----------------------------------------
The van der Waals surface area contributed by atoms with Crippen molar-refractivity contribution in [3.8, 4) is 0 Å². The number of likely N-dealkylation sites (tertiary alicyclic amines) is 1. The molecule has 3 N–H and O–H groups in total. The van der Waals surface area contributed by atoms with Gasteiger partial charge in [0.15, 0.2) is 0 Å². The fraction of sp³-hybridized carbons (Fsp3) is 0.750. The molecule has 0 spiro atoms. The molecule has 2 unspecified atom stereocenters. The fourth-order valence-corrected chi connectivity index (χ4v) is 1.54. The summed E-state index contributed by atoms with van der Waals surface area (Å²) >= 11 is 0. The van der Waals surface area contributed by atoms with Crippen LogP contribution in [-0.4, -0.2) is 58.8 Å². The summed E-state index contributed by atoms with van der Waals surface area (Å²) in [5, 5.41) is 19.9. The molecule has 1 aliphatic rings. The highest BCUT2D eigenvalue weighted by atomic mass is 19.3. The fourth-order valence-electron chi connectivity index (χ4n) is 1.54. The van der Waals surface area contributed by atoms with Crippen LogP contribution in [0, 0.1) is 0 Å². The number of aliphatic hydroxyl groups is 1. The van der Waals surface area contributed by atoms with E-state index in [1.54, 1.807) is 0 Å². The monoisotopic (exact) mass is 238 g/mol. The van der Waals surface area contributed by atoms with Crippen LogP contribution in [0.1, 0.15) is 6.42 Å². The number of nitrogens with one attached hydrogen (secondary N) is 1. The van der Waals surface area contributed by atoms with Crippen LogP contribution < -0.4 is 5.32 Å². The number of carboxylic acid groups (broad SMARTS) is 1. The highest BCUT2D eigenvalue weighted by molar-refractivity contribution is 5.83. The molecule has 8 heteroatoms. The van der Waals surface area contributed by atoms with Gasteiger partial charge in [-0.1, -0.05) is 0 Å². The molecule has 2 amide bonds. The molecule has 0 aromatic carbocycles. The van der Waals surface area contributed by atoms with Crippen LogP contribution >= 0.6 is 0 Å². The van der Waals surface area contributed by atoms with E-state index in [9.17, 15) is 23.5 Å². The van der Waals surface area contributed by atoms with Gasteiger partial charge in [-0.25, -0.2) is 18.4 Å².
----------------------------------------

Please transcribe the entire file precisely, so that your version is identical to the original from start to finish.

The van der Waals surface area contributed by atoms with Crippen molar-refractivity contribution in [3.8, 4) is 0 Å². The number of likely N-dealkylation sites (tertiary alicyclic amines) is 1. The molecule has 3 N–H and O–H groups in total. The van der Waals surface area contributed by atoms with Gasteiger partial charge in [0.15, 0.2) is 0 Å². The fraction of sp³-hybridized carbons (Fsp3) is 0.750. The molecule has 0 spiro atoms. The molecule has 2 unspecified atom stereocenters. The fourth-order valence-corrected chi connectivity index (χ4v) is 1.54. The summed E-state index contributed by atoms with van der Waals surface area (Å²) >= 11 is 0. The van der Waals surface area contributed by atoms with Crippen LogP contribution in [-0.4, -0.2) is 58.8 Å². The summed E-state index contributed by atoms with van der Waals surface area (Å²) in [5, 5.41) is 19.9. The molecule has 1 aliphatic rings. The highest BCUT2D eigenvalue weighted by atomic mass is 19.3. The fourth-order valence-electron chi connectivity index (χ4n) is 1.54. The van der Waals surface area contributed by atoms with Crippen LogP contribution in [0, 0.1) is 0 Å². The number of aliphatic hydroxyl groups is 1. The van der Waals surface area contributed by atoms with E-state index in [1.54, 1.807) is 0 Å². The monoisotopic (exact) mass is 238 g/mol. The van der Waals surface area contributed by atoms with Crippen LogP contribution in [0.1, 0.15) is 6.42 Å². The number of nitrogens with one attached hydrogen (secondary N) is 1. The van der Waals surface area contributed by atoms with Crippen LogP contribution < -0.4 is 5.32 Å². The number of carboxylic acid groups (broad SMARTS) is 1. The highest BCUT2D eigenvalue weighted by molar-refractivity contribution is 5.83. The molecule has 8 heteroatoms. The van der Waals surface area contributed by atoms with Gasteiger partial charge in [-0.1, -0.05) is 0 Å². The molecule has 2 amide bonds. The molecule has 0 aromatic carbocycles. The van der Waals surface area contributed by atoms with Crippen LogP contribution >= 0.6 is 0 Å². The van der Waals surface area contributed by atoms with E-state index in [9.17, 15) is 23.5 Å². The van der Waals surface area contributed by atoms with Gasteiger partial charge in [-0.25, -0.2) is 18.4 Å².